I have to admit Dinosaur books always worried me a little. Kids love the books, but I can’t always pronounce their names on the first try! We know that fluidity matters, but this is a great opportunity for you to show your child how to approach new words. Sounding them out, will not only help them hear each of the individual sounds that make up the word, it will also demonstrate how to work through new words.

Am I yoursmillionwords

Build Conversation

It will happen. Even the most attentive parents and kids will get separated at some point. At the park, the store, the pool it is an inevitable part of life. Talking about what to do when your child is lost is important, and it needs to be done in a way that won’t scare them. There are a lot of resources out there and every family, parent and child is different, so find what works for you and your child and then talk about it. This isn’t only for their own safety, but talking about life skills is a good way to have a positive and meaningful discussion with even the youngest of children.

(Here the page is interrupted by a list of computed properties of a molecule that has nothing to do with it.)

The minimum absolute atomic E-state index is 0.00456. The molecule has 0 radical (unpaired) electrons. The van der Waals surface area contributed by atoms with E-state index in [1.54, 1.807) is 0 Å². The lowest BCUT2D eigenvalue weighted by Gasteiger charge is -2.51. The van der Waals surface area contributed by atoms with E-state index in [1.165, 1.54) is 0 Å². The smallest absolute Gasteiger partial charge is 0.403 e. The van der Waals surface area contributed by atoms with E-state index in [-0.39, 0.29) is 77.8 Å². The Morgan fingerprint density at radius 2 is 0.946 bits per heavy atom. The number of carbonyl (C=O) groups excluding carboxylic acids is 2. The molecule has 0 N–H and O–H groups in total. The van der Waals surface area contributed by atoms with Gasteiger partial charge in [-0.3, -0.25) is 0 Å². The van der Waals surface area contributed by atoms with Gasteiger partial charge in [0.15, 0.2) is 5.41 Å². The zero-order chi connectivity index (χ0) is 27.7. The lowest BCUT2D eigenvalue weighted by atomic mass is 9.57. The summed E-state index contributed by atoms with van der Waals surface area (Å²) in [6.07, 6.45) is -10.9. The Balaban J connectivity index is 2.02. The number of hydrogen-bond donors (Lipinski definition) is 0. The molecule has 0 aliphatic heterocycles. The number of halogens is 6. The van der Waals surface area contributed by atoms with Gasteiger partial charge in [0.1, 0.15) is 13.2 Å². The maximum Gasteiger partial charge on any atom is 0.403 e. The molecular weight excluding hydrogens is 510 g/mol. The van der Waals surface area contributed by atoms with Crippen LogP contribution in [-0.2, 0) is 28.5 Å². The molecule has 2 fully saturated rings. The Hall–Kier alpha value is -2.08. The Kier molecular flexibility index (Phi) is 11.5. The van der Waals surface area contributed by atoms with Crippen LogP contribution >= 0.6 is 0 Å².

5 Things your kids need to know about getting lost

What should your child do if she gets lost

Help, I’m lost! How to teach your child what to do if he’s lost

In addition, it helps our kids to think about situations and how to respond before it happens. You can discuss the feelings he might have or the questions she might experience. All of this not only gives them information they need, but talking with our children helps build future readers!

Build Word Sounds

Songs are a great way to help your child learn word sounds. Singing builds phonological awareness which he will need as he learns to sound out words for reading.

My Address

Have Fun!

Reading shouldn’t stop when the book closes! Find ways to continue the story outside or around the house. Play isn’t only for fun, it is a time for learning as well!

Find different objects that are round. Apples, oranges, balls, eggs and see how each one rolls (or doesn’t roll so well) Have your child predict which when she thinks will roll the best. You can use a small hill or go to the park.

At craft stores like Jo-ann Fabrics or Michaels you are often able to find inexpensive plastic dinosaurs. Buy some for your child and as you are waiting at the doctors office or for school pick up for older siblings let your child’s imagination soar.